George F. Campbell

The neophyte shipmodeller`s jackstay

The skid beams supported the ship's boats and spare masts and spars. Previous to the gangways, long spars rested on the ends of poop and forecastle supported in the middle by wooden crutches, and boats were supported on these spars if not on the deck under. The break of the poop deck often had curved side extensions to line up with the gangways, Fig. 40B.

The portable skid beams became permanent affairs attached underneath the gangways about 1790. After this the gangways gradually increased in width until the 1830's when they were joined together forming a complete deck, on warships.

Relics of the gangways and skid beams continued in the clippers and modern windjammers as in Fig. 40F. Skid beams across the after well deck rested on iron or wooden stanchions at the bulwarks with pillars near the centerline. A narrow planked gangway led to the beam on which rested the lifeboats. When island deckhouses were fitted the skid beams usually rested on them.

HANDRAILS including the taffrail, Fig. 40, around the stern, are difficult to form due to their fragility. They may be made from wood, tho sharp curves are almost impossible to bend from straight grain. Where necessary, piece up the rail, trimming when the glue is dry. Use a template (paper pattern) to get the exact alignment of stanchion holes thru the rail and into the bulwarks. Press the stanchion holes thru the rail and into the bulwarks. Press the stanchions in place, then the -rail on top of the stanchions. Alternative materials are plastic sheet or fiberboard. These will often make a neater joint than wood.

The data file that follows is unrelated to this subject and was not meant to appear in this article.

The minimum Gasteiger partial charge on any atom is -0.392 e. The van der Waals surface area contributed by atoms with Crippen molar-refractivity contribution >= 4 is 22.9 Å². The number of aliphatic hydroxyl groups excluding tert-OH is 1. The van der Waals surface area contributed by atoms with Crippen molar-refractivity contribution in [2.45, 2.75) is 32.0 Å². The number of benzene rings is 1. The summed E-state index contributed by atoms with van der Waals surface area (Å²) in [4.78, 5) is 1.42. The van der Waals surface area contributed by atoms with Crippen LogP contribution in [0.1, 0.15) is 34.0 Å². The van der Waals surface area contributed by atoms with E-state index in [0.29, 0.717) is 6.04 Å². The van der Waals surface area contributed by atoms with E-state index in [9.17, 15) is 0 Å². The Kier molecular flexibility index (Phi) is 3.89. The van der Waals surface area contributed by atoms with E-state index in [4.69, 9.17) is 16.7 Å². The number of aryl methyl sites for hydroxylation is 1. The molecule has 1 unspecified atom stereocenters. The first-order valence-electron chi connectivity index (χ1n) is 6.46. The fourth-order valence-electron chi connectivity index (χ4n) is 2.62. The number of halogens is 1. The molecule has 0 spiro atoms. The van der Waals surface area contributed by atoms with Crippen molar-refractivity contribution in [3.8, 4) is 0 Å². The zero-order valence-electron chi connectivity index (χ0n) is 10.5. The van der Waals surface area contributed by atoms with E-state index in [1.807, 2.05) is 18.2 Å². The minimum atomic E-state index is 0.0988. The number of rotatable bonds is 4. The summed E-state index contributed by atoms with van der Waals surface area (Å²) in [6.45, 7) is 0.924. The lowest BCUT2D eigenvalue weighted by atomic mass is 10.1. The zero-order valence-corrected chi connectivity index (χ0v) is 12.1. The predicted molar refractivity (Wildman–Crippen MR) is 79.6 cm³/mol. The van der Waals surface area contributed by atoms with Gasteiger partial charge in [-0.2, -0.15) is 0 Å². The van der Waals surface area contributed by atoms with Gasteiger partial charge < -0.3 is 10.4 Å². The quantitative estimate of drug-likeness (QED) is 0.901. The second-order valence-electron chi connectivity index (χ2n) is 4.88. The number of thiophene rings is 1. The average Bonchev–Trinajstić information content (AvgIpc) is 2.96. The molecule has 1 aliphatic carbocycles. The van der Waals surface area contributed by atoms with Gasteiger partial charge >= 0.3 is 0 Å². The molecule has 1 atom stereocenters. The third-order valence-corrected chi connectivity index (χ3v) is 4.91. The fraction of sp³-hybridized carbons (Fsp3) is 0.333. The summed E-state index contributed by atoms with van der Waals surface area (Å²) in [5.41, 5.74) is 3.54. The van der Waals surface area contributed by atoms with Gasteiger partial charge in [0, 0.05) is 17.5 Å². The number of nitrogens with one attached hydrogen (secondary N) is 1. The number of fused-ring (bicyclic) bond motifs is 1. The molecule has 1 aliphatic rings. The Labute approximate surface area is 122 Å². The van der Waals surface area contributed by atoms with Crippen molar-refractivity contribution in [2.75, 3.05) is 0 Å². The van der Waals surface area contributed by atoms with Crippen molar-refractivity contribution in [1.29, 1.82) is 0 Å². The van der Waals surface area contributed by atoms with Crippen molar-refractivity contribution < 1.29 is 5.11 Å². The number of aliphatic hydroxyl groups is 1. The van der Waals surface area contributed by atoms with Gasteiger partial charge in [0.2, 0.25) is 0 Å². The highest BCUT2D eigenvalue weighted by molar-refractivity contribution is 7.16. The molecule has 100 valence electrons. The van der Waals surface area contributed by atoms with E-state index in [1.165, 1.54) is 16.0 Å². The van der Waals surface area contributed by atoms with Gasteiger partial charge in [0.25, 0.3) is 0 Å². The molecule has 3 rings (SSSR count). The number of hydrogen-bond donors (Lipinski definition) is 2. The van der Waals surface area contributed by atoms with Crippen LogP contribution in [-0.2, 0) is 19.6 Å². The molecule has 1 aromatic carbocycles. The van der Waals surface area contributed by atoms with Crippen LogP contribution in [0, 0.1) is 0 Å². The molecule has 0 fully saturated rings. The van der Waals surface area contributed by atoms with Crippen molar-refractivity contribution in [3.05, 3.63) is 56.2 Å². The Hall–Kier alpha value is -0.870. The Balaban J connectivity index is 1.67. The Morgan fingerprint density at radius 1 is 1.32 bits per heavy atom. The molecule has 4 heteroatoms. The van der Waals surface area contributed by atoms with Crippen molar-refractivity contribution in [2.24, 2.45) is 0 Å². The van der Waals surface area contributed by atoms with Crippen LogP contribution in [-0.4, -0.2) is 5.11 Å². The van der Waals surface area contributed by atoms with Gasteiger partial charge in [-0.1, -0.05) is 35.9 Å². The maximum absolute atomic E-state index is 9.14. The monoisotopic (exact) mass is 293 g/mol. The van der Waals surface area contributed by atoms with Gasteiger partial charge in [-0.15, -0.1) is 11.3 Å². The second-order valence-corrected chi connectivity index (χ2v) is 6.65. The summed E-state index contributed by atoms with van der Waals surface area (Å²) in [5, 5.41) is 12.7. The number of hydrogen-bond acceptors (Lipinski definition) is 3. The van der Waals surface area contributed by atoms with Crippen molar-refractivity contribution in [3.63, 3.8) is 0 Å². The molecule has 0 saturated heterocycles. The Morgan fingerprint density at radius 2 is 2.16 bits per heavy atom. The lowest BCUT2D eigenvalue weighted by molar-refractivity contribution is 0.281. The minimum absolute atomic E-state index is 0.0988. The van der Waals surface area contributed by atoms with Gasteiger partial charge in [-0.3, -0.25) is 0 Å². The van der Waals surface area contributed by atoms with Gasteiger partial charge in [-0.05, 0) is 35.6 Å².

Ship model kits contain most of the deck -fittings and furniture. These are quite simply applied by drilling holes in the deck to take the mounting pegs or by applying glue. However let me say this, that cast fittings are but substitutes for the real thing — where you can, make your deck furniture of wood or brass. Excessive use of castings sets you back, craftwise, to the stage of plastic kits, yet without the cold, clean overall appearance of that kind of model.

Starting at the bow the first item is the WINDLASS. The barrels of the windlass lined up with the anchor hawse pipes, of course. The cast fitting is practical for this item. Small ships and schooners might have a small wooden windlass mounted on the bowsprit bitts or between chocks in the bulwarks, Fig. 4 IF. A ratchet rim with a gravity pawl hung from a centre post was usual. The barrel was 8-sided, tapering towards each end and pierced thru with holes to take handspikes. Mediaeval and earlier ships had a simple horizontal barrel with similar handspikes but placed in the after part of the hull so that it could be used for the anchor cable and also the halliards, and mast raising rope when the mast was portable.